Inviting Strangers To Holiday Dinner Is Good For the Kids

Your kids will be better people for it.

Thanksgiving feast
Table is laid with a feast for the autumn and winter holiday season in the kitchen of the George Wythe house in living history museum Colonial Williamsburg, Virginia on January 3, 1985. (Nathan Benn/Corbis via Getty Images)

During the holidays we come together to celebrate the season with family and friends. Often we overlook those who might not have the means or family nearby to join in the celebrations.

This holiday season, Fatherly suggests expanding your festive guest list to include those less fortunate or someone without dinner plans. Your guest won’t be the only one to recognize and appreciate the kindness- the kids will take notice of your actions.

Sarah Epstein, family therapist and author of Love in the Time of Medical School says, “Kids will start to learn the values of community, kindness, and thinking of others during the holidays when they see their parents model those traits. Those kinds of gestures can reverberate down the generations.”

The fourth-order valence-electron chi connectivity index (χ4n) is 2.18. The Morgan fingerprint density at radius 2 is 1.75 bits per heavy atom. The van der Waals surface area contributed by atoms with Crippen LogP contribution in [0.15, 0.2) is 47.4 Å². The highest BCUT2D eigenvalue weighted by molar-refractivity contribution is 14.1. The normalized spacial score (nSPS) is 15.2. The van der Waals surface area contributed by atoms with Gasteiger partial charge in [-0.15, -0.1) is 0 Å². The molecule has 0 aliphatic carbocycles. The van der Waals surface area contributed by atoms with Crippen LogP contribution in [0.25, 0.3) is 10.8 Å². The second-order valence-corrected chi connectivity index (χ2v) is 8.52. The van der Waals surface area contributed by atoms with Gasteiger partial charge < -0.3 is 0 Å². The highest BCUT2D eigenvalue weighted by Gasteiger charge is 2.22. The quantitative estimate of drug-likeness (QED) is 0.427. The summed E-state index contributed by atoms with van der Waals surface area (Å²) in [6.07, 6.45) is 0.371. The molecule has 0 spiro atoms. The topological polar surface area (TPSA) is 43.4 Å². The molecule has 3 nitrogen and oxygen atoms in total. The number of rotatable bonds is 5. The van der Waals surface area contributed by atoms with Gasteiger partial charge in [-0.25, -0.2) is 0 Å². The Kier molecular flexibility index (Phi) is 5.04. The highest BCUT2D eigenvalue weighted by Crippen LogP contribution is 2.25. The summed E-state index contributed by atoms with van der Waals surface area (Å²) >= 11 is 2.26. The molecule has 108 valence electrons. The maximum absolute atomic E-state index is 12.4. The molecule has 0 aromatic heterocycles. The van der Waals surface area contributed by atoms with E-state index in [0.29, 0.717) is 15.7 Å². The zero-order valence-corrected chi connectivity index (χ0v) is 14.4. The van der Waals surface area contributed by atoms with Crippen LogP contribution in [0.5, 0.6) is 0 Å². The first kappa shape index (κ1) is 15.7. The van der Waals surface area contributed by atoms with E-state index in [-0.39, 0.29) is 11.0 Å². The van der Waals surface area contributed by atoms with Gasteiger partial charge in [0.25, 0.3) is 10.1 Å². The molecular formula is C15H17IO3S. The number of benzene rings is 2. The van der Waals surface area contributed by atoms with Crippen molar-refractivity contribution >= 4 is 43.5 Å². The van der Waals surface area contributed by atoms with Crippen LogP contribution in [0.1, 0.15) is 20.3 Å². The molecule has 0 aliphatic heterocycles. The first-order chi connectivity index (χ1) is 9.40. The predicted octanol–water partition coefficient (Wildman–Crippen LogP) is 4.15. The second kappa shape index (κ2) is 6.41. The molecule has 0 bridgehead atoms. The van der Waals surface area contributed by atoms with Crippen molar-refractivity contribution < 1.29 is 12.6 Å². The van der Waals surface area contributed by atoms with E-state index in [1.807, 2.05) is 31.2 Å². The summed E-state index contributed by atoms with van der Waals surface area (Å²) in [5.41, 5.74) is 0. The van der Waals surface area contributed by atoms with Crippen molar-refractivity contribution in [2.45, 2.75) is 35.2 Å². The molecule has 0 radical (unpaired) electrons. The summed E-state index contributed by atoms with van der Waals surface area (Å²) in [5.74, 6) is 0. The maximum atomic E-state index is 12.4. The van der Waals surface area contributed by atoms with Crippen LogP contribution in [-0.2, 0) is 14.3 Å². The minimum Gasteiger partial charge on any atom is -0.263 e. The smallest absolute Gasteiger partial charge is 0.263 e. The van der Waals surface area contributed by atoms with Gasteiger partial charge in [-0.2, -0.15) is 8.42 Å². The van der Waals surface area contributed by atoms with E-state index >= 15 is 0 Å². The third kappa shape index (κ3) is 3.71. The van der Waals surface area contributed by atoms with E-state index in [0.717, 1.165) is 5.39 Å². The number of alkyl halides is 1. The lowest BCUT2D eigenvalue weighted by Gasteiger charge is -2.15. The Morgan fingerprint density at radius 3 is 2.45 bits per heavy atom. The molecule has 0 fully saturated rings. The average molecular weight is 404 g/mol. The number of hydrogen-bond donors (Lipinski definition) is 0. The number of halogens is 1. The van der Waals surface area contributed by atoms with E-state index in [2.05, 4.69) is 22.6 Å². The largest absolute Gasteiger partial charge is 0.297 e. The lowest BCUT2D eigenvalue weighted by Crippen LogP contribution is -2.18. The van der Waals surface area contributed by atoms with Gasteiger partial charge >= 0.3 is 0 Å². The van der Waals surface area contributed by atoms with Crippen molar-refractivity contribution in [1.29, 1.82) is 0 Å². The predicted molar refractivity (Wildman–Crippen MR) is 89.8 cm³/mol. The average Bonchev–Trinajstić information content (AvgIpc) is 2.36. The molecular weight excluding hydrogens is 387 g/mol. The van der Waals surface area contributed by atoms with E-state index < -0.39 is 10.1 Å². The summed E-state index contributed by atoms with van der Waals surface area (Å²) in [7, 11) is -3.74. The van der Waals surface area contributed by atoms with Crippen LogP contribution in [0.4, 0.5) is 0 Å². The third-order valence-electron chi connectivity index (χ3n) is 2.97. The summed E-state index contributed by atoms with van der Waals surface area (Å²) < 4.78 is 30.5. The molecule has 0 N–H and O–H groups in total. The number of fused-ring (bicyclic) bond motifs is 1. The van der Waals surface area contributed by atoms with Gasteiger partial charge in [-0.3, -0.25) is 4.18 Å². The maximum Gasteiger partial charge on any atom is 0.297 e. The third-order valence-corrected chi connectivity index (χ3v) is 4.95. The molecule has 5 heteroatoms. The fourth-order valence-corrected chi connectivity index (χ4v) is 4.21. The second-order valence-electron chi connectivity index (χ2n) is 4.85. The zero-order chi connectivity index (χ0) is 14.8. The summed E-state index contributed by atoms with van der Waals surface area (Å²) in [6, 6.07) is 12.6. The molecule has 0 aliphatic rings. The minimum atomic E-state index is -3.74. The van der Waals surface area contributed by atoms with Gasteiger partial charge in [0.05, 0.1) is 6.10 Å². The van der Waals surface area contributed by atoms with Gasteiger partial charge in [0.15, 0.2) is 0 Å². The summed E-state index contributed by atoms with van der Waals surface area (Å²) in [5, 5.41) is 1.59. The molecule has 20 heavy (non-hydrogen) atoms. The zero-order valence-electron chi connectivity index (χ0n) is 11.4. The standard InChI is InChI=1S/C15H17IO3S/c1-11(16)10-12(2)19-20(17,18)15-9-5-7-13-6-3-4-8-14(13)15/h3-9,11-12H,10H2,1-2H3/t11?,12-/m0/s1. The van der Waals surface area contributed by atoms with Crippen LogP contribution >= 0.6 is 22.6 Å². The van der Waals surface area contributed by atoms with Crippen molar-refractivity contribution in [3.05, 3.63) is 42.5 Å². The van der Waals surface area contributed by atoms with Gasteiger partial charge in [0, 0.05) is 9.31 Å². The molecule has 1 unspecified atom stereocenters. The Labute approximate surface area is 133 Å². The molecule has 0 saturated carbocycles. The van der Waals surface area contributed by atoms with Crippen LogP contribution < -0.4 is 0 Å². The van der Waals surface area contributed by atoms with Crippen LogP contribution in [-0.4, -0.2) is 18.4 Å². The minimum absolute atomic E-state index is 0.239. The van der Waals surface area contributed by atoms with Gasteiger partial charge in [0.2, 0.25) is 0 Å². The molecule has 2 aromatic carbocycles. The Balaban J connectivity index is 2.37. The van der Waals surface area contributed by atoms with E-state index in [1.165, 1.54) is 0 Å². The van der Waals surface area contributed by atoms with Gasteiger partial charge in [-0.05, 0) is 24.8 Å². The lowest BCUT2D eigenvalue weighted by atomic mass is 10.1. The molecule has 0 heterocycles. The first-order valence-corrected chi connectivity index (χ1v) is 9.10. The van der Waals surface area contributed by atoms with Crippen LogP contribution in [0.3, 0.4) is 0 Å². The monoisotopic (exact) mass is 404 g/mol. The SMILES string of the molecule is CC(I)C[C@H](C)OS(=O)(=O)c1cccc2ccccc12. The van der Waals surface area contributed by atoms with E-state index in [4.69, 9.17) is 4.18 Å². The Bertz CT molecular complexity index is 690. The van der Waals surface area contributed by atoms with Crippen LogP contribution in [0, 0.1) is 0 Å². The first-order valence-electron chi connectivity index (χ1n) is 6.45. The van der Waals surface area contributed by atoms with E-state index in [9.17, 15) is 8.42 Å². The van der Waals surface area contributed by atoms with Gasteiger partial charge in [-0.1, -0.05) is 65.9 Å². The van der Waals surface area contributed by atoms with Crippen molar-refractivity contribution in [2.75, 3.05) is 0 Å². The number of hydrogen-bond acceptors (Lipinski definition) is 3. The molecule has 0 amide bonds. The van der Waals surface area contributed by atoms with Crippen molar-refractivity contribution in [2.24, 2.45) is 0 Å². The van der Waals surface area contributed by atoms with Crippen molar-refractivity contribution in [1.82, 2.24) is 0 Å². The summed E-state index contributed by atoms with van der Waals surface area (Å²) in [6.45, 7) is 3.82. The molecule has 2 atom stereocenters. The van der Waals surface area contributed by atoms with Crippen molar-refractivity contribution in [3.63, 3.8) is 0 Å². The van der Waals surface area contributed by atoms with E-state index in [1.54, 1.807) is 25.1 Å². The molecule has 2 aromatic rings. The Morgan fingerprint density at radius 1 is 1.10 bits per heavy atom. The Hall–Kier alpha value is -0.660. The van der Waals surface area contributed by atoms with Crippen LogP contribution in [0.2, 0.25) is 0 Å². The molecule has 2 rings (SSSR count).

Having an outsider at a family meal can change the dynamic of your family’s relationships and behavior. Due to your guest’s presence you might avoid an argument or remain gracious when a family member presses your buttons.

Getting the ball rolling with an invitation might be the most difficult part. Remember to be respectful and try to normalize the idea of not having holiday plans. Alternatively, suggest meal share options like ThanksSharing, Share Your Meal or Feastly. You can also host a holiday potluck which means less cooking for you and less pressure for your guests to feel like they’re intruding on a family affair.

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